In celebrating the International Day of the Girl Child on October 11, Tanzania joined everyone who believes that girls should experience happy childhoods, free of violence and discrimination. The message was simple: Girl Power – “Shikilia Ndoto Yako”
This year in Tanzania, the Ministry of Community Development, Gender and Children along with the United Nations declared the focus to be on ‘Girl Power’ – the power of girls to contribute to national progress and help transform our world. Gender equality is among the 17 Global Goals endorsed last month by the United Nations General Assembly as part of the Year 2030 agenda for sustainable development. The Global Goals will give Tanzania and all other United Nations member states the opportunity to commit to ending conditions of poverty, violence, exclusion and discrimination – towards realizing our vision of a world where there is dignity for all, including girls.
The day was marked both in Mainland and Zanzibar in collaboration with the Government, UN, development partners, youth organizations and partners working on health sector and girl child issues.
In the Mainland, a Girl Power festival was held at Tandale Primary school and brought hundreds of girls from different schools and organizations. It was a day for girls to share their dreams, fun, music from a renowned artist – Mwasiti and two brave girls: a former domestic worker who now fights for the rights of domestic workers in Mwanza and a girl who wrote a letter to Obama shared their inspirational words.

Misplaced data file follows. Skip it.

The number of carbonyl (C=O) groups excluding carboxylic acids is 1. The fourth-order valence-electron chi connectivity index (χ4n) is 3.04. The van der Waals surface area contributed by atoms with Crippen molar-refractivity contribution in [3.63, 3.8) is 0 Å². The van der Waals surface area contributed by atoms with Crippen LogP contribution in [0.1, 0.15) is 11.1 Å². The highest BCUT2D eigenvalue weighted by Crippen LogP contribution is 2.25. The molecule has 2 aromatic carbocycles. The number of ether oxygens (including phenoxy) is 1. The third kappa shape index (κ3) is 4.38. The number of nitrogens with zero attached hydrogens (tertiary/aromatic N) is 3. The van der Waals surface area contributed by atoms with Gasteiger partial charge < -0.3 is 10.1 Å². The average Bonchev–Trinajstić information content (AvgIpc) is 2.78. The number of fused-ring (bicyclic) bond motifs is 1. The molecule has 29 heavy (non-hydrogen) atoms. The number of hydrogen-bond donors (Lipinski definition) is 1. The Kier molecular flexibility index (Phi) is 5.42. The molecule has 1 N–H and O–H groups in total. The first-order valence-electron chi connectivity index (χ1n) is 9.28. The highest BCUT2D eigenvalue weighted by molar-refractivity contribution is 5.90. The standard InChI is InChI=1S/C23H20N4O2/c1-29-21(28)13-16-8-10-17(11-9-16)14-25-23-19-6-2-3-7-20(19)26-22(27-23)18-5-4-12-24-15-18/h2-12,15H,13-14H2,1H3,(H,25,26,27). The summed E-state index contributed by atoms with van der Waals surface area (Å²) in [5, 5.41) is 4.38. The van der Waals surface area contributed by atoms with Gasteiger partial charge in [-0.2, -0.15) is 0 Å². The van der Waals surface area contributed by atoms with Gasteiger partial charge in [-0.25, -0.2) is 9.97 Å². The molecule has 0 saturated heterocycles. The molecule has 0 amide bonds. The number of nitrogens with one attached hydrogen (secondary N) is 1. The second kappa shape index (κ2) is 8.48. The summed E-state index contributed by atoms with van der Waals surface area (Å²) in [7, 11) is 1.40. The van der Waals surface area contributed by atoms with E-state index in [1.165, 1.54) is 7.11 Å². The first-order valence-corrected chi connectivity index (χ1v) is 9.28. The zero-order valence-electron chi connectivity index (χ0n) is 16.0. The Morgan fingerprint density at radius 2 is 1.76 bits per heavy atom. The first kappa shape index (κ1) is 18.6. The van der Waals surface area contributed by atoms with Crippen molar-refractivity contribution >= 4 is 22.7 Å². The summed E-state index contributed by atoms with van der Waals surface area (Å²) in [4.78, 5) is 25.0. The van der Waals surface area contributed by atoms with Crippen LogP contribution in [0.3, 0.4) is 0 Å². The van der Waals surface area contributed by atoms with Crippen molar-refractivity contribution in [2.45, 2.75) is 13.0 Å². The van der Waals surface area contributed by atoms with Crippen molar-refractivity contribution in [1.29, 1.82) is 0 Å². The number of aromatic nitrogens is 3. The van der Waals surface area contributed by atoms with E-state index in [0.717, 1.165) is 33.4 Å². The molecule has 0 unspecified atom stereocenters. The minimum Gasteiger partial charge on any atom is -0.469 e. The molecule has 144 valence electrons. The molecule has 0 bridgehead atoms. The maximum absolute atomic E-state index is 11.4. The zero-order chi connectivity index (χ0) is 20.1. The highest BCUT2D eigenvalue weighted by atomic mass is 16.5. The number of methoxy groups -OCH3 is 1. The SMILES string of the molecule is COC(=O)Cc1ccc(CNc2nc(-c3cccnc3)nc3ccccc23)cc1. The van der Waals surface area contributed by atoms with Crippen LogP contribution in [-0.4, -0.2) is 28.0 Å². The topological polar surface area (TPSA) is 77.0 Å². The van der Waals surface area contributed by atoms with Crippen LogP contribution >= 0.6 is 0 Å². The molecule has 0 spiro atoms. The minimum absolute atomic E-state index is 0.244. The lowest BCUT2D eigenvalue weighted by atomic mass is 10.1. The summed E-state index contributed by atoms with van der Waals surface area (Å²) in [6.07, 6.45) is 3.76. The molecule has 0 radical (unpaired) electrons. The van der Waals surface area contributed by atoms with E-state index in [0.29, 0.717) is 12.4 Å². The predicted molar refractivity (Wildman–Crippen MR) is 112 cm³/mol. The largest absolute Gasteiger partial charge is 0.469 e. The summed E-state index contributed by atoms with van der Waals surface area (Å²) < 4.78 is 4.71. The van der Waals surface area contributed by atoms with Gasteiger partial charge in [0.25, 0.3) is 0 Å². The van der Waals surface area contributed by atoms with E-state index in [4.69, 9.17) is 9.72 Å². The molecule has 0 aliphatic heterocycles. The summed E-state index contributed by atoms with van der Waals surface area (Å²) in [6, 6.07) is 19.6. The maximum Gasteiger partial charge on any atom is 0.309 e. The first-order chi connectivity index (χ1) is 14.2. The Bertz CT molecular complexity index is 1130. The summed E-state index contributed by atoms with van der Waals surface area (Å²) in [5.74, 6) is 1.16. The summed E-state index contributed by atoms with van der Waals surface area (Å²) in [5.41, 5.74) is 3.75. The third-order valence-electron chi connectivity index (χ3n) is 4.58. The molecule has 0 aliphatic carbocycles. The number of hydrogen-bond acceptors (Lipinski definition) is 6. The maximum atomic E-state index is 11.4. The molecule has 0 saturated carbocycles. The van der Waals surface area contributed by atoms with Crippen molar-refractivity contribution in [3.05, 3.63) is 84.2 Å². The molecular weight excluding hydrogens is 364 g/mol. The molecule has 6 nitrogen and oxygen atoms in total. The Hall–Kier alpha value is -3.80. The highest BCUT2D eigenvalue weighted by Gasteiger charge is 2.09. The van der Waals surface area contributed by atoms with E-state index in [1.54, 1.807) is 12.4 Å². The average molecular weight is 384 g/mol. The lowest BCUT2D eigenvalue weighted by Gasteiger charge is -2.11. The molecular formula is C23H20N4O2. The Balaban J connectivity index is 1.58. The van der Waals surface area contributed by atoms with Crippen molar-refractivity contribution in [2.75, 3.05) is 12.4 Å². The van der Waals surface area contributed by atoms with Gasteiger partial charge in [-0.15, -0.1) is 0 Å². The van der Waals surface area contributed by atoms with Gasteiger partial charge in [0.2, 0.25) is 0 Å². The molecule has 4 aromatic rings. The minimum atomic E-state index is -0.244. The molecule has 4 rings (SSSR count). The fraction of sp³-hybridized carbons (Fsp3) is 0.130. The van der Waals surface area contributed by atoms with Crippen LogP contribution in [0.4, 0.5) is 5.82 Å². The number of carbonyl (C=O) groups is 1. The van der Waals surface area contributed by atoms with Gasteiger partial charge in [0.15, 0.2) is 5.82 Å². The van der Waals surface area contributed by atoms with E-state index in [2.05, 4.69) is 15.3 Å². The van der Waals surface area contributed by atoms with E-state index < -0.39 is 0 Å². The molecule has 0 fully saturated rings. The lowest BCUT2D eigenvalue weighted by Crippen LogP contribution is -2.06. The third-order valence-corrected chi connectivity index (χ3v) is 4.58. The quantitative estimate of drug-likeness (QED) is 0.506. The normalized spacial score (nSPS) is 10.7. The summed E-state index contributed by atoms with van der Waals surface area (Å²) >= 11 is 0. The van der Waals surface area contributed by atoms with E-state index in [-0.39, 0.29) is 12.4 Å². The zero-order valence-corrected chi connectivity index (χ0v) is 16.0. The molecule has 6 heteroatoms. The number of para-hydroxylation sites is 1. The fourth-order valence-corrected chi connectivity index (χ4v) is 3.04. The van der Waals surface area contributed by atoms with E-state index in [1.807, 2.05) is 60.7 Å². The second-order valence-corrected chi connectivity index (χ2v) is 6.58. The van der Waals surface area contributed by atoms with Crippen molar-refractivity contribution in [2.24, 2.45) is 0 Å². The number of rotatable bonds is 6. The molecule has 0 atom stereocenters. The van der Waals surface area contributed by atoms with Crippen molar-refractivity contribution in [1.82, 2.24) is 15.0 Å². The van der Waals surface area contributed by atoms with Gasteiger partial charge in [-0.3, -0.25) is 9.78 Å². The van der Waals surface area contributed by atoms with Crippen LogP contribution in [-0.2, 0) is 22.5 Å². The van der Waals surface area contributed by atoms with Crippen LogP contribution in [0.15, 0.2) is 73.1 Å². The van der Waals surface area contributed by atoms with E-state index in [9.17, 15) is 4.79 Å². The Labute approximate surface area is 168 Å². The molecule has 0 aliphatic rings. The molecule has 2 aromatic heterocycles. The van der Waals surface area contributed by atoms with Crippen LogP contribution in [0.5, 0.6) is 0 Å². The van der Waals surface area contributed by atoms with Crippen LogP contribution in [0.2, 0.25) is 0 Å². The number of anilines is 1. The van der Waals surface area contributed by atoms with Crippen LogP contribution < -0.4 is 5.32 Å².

Speaking during the event, UNFPA Representative, Dr. Natalia Kanem said, “As a community we need to better support and encourage girls, so that they are aware of and claim their rights, and use their power to transform their future.” Dr. Kanem added, “One way is by opening the lines of communication and becoming advocates for the laws and policies that make a difference for girls and young women. Another big factor that activates ‘Girl Power’ is education. The relationship between girls’ education and a good future is well established.”
In Zanzibar, 100 girls and boys from SOS Children’s Villages, Zanzibar Children’s Council, YUNA, and ZAPHA+, aged 10 to 20 years old, took part in a ‘FunShop’ where interactive and inspiring discussion were held with five young role models girls who spoke out to inspire other young girls to follow their brave footsteps.
As well as break-out sessions on the rights of girls, the participants enjoyed an engaging and thought-provoking theatre piece by THESODE on ending violence against children, and music from two talent girl musicians from the Dhow Country Music Academy.
One of the role models, Suhaila Msham Mwarimwana, 16 years old, Young Reporters Network Zanzibar, said, “By the year 2030 I would like to see a participation at 100% of Zanzibari girls in social, political, economic and developmental issues”.
Now is the time to break the silence and talk to our daughters – to help them activate their ‘Girl Power’ and soar above the clouds.